The Timeline of Life: Upper Elementary

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“The Timeline of Life provides the child with a vision of all the life that comes on Earth before the human being.  In Upper Elementary, children enter the room having explored the timeline through retelling the story, animal research, and memorization of time periods and of species introduction.  Around the age of nine, the elementary child experiences a deeper passage into abstraction and therefore experiences the Timeline of Life on a new level, much like how when climbing a circular staircase, you can see the same visual information below, but from a new vantage point as you spiral around.  The same Timeline of Life story is told, but new information is emphasized.” Upper Elementary Directress Rebecca Callander shares what is special about the study of life through the timeline, below. All words are her own!

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Our focus revolves on an in-depth look of several tents of life.  We explore how water is crucial for all life and how the egg is really a container with the ocean inside it.  This then sets the stage for cellular biology and vertebrate study.  We consider how while complexity of a species may enhance survival, it may also increase fragility within a species—there are more moving parts with more things to go wrong.  We discuss species collapse and adaptations, touching upon the rise and fall of the trilobite.  We look at the immense variety of life on earth and research classification and etymology.  The cephalopod is a relative of the squid that swims backwards, whose name derives from two Greek words: cephal, meaning head and pod, meaning foot—a creature with its head on its feet!  We discuss the changing geography of the Earth, taking a look at plate tectonics and climate change.  Finally, we discuss the field of paleontology.

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While its graphic beauty is compelling, and its breadth of information offers a good introduction to the diversity of species, the Timeline of Life is also purposely incomplete—not all species are represented. This allows children to do their own research, make their own connections.  Years ago, I was accosted by a young first year child:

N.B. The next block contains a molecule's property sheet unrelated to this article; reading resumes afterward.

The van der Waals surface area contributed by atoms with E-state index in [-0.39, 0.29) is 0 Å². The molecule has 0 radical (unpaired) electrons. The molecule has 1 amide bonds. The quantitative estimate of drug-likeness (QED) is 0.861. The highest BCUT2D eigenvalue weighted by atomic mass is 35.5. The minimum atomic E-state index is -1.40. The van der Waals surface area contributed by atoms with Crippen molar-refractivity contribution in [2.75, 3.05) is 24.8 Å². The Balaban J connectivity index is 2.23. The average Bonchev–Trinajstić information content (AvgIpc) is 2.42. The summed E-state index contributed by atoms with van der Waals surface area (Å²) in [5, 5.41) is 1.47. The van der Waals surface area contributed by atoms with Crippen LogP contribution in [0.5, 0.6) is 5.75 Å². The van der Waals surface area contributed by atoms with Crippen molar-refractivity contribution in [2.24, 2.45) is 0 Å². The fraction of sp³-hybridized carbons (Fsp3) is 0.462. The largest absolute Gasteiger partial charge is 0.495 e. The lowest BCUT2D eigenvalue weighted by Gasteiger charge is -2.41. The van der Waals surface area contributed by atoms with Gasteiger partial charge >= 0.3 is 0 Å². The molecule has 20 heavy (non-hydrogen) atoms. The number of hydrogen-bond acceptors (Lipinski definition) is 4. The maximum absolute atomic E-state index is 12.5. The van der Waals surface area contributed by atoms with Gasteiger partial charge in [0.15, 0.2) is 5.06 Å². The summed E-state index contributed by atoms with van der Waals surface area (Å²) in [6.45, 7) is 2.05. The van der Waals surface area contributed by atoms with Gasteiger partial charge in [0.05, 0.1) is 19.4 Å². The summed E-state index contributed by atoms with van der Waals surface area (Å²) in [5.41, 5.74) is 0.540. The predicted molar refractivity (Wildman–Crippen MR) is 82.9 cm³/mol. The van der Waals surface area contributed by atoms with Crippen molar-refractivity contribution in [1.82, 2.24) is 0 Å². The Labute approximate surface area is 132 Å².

Indignant, a child demands, “But, where are the spiders?”

“Hmm.  Did they not make it on the timeline? Maybe they just appeared on Earth when the Human Being did.”

“No! They must have come on during the middle of the timeline.  I see other bugs and creatures like spiders then.”

“Oh, that seems logical.  Would you like to find out? And, then, if your hunch is right, you could add a spider to our timeline?”

Just recently, I was delighted by another heated conversation:

Horrified, a fourth year exclaims, “Ms. Rebecca, just look at what someone did to your timeline!  They taped a spider to it!”

“Yes.  That was Celene, thirteen years ago.  She wanted to remind us all of when the spiders came on Earth.  It has been on there a while.  Should we take it off?”

“No!”

“Are there any creature that you think are missing?”

“Wolves!”

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Time goes on, the universal pull of the Coming of Life and the Timeline of Life attracts another generation of students, adding their own indelible marks, following their rules to life, to eat, grow, and create/multiply!

Thank you, Rebecca, for sharing such a broad and fascinating topic! Be sure to check back for a post on the Upper Elementary fossil hike…